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China's media briefing after He Lifeng-Janet Yellen meetings
Vice Minister of Finance Liao Ming on the China-U.S. trade and economic talks in San Francisco.
China’s Ministry of Finance on Saturday, November 11 posted a brief transcript of its media briefing on its website. It’s been translated by me as follows.
(The U.S. Department of Treasury has published its readout.)
On November 10th local time, 廖岷 LIAO Min, Vice Minister of Finance, hosted a press briefing in San Francisco to introduce the visit of He Lifeng, a member of the Political Bureau of the Communist Party of China (CPC) Central Committee, Vice Premier of the State Council, and the Chinese leader for China-U.S. trade and economic talks. Liao Min also answered questions from journalists. The transcript of the briefing is as follows:
Good afternoon, friends from the media! Welcome to today's briefing. At the invitation of U.S. Treasury Secretary Janet Yellen, He Lifeng visited the United States from November 8th to 12th. I will introduce his visit and answer your questions.
During the visit, Vice Premier He Lifeng held multiple rounds of talks and a working dinner with Secretary Yellen, totaling 10 hours. The talks, based on their July meeting in Beijing, aimed to continue implementing the important consensus of the two heads of state, preparing the economic outcomes for their meeting in San Francisco, and promoting the return of China-U.S. economic and trade relations to a healthy and stable trajectory. The discussions covered China-U.S. economic relations, the economic and financial stability of China, the U.S., and the globe, addressing global challenges, and issues of mutual concern. The talks were candid, pragmatic, in-depth, and constructive. The two sides reached important consensus:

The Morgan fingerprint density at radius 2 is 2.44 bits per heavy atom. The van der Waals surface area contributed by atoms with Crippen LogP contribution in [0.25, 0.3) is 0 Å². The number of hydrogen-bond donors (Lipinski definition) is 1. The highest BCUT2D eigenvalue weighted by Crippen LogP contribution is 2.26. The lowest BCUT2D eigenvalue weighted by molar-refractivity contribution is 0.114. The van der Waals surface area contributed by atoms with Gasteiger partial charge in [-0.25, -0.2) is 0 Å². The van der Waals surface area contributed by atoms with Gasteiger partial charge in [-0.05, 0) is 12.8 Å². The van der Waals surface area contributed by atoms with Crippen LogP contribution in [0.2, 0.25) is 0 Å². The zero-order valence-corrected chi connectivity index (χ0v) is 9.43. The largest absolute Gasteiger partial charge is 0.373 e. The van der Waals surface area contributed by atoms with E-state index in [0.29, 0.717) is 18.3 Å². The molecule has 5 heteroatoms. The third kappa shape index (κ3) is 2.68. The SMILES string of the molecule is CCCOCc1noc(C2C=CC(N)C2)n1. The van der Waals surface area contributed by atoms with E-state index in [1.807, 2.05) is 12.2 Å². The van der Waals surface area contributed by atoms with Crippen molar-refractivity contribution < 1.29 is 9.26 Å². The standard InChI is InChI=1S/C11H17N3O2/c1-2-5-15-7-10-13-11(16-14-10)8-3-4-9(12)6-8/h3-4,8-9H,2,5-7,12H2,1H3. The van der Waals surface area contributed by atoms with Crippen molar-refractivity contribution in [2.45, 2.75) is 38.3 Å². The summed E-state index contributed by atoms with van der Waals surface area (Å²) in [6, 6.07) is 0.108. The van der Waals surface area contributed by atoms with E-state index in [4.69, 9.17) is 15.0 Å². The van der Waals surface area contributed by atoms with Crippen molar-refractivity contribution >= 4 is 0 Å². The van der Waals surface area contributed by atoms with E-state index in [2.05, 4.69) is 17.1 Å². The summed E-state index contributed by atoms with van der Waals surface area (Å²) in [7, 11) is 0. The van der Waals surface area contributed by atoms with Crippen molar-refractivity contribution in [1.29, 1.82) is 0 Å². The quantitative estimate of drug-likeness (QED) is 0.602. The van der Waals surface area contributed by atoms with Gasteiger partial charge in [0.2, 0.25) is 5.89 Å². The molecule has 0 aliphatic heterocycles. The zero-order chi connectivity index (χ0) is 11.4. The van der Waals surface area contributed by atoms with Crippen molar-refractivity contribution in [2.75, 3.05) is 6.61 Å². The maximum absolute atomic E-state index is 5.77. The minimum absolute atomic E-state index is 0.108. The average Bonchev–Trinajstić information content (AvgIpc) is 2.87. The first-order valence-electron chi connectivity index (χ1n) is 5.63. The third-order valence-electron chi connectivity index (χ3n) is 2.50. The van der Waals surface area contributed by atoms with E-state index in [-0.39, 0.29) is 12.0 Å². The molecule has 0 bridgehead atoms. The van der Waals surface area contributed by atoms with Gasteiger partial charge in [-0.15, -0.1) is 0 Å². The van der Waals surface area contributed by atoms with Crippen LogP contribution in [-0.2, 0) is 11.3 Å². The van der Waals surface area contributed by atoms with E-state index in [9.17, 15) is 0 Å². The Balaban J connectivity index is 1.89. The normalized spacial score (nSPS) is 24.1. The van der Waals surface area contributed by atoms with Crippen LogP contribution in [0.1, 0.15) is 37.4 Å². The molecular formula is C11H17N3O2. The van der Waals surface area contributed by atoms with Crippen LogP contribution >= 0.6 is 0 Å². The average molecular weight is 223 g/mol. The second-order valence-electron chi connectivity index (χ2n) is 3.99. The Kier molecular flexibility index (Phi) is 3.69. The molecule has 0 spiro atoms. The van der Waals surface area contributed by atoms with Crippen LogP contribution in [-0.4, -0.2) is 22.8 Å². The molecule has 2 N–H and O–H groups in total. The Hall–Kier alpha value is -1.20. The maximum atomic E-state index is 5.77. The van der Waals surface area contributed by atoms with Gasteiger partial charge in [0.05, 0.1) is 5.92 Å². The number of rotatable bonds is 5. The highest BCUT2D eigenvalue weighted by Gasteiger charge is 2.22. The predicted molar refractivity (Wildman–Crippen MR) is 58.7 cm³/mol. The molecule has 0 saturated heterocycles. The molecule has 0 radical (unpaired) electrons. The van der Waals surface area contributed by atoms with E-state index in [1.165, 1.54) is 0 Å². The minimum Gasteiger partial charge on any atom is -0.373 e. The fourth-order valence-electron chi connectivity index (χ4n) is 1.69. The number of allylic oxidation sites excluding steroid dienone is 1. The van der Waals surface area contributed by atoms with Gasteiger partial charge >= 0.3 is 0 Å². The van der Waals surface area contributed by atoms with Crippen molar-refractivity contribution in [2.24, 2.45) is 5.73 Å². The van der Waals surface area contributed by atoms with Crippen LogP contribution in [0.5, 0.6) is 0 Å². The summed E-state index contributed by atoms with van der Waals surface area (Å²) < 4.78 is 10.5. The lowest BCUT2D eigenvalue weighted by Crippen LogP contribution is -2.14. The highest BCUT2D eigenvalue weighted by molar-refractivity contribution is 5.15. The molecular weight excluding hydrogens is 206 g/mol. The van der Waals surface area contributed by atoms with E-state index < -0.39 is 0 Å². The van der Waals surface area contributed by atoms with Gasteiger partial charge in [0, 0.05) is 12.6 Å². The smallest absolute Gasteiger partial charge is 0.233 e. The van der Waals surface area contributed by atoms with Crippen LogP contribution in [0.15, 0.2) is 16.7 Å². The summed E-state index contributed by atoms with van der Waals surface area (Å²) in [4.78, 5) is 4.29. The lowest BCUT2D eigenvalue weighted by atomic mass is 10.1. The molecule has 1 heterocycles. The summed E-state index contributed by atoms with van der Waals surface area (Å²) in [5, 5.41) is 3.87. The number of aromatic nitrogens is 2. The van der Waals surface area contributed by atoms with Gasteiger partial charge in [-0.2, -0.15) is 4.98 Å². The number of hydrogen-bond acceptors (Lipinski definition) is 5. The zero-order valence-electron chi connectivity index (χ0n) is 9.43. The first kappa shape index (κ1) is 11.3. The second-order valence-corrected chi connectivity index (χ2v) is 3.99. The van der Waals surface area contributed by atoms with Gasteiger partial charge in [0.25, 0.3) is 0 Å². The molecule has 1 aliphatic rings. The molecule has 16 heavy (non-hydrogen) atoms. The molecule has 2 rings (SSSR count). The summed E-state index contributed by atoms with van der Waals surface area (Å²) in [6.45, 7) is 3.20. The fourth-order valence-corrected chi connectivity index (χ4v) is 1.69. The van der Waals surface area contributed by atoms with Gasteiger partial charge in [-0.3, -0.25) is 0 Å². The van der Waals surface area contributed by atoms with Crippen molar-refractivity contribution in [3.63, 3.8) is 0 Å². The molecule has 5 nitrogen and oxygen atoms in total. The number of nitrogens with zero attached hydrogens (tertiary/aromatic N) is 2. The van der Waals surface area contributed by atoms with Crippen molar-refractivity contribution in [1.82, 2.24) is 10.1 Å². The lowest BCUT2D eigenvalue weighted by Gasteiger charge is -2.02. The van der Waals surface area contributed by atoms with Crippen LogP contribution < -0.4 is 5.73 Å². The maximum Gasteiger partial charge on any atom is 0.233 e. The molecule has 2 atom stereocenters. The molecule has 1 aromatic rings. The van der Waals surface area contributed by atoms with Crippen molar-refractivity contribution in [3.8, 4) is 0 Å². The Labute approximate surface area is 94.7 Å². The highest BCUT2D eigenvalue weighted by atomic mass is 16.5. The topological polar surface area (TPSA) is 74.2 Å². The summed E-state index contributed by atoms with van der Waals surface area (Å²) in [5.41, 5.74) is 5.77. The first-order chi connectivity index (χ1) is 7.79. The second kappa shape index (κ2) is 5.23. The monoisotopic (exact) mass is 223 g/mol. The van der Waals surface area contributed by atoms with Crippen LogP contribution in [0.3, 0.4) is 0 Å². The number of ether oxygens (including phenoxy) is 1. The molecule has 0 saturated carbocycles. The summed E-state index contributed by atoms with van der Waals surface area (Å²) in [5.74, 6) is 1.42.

1. Agree to enhance communication, seek consensus, manage differences, and avoid misunderstandings and accidental escalations. Establish an economic and financial working group led by Vice-Minister-level officials reporting to the leaders of both sides [He Lifeng and Janet Yellen] in charge of the economic and trade talks. He and Yellen agree to stay in regular direct communication.
2. Emphasize that China and the U.S. do not seek economic "decoupling," welcome healthy economic relations, provide fair competition for businesses and workers, and enhance the well-being of both peoples.
3. Agree to jointly address common challenges, including economic growth, financial stability, and regulation. Cooperate on economic issues related to climate change and debt of low-income and emerging economies, strengthen the international financial framework, promote meaningful quota increases in the International Monetary Fund (IMF) and strive to enhance the voice of underrepresented members/regions through a new quota formula, and accelerate multilateral development bank reforms for better performance, bigger size, and greater efficiency.
During the talks, the Chinese side emphasized on introducing the macroeconomic situation and policies of China this year. The Chinese side pointed out that the current rebound trend of the Chinese economy is continuously strengthening, with new drivers of economic development constantly emerging, further solidifying the foundation for long-term positive economic growth. China's development is driven by strong internal forces. The determination of the Chinese people to lead good lives is firm, and the Chinese government is committed to promoting high-quality development. We also believe that a prosperous China will lead to a better world. The sustained and healthy development of the Chinese economy will undoubtedly bring greater opportunities to countries around the world.